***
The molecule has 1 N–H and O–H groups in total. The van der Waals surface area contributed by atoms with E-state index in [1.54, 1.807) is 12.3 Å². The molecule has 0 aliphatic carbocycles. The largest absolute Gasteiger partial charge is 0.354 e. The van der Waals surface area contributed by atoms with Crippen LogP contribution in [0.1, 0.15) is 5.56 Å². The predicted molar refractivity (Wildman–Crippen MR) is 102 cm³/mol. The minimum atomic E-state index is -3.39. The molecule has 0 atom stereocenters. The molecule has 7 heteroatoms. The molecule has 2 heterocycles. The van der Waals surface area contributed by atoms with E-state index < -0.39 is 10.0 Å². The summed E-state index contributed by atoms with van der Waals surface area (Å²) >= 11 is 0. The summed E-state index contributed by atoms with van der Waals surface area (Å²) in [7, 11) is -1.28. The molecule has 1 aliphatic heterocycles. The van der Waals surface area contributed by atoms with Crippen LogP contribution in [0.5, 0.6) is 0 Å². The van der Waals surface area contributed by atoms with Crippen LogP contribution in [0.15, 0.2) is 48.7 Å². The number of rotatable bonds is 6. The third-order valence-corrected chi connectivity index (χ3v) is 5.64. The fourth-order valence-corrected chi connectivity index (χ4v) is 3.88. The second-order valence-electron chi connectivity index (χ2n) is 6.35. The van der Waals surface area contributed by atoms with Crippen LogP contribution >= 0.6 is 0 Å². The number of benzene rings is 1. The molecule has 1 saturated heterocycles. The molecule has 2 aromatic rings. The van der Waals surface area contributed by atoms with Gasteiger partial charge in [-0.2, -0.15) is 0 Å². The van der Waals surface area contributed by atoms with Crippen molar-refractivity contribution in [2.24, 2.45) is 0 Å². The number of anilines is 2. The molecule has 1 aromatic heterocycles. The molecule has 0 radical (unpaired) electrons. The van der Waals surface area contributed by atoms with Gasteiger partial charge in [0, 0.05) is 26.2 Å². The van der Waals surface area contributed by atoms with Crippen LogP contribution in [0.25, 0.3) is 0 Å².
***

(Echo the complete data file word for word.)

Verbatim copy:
The molecule has 1 N–H and O–H groups in total. The van der Waals surface area contributed by atoms with E-state index in [1.54, 1.807) is 12.3 Å². The molecule has 0 aliphatic carbocycles. The largest absolute Gasteiger partial charge is 0.354 e. The van der Waals surface area contributed by atoms with Crippen LogP contribution in [0.1, 0.15) is 5.56 Å². The predicted molar refractivity (Wildman–Crippen MR) is 102 cm³/mol. The minimum atomic E-state index is -3.39. The molecule has 0 atom stereocenters. The molecule has 7 heteroatoms. The molecule has 2 heterocycles. The van der Waals surface area contributed by atoms with E-state index < -0.39 is 10.0 Å². The summed E-state index contributed by atoms with van der Waals surface area (Å²) >= 11 is 0. The summed E-state index contributed by atoms with van der Waals surface area (Å²) in [7, 11) is -1.28. The molecule has 1 aliphatic heterocycles. The van der Waals surface area contributed by atoms with Crippen LogP contribution in [0.5, 0.6) is 0 Å². The van der Waals surface area contributed by atoms with Crippen LogP contribution in [0.15, 0.2) is 48.7 Å². The number of rotatable bonds is 6. The third-order valence-corrected chi connectivity index (χ3v) is 5.64. The fourth-order valence-corrected chi connectivity index (χ4v) is 3.88. The second-order valence-electron chi connectivity index (χ2n) is 6.35. The van der Waals surface area contributed by atoms with Crippen LogP contribution >= 0.6 is 0 Å². The number of benzene rings is 1. The molecule has 1 saturated heterocycles. The molecule has 2 aromatic rings. The van der Waals surface area contributed by atoms with Gasteiger partial charge in [-0.2, -0.15) is 0 Å². The van der Waals surface area contributed by atoms with Crippen molar-refractivity contribution in [2.24, 2.45) is 0 Å². The number of anilines is 2. The molecule has 1 aromatic heterocycles. The molecule has 0 radical (unpaired) electrons. The van der Waals surface area contributed by atoms with Gasteiger partial charge in [0, 0.05) is 26.2 Å². The van der Waals surface area contributed by atoms with Crippen LogP contribution in [0.25, 0.3) is 0 Å².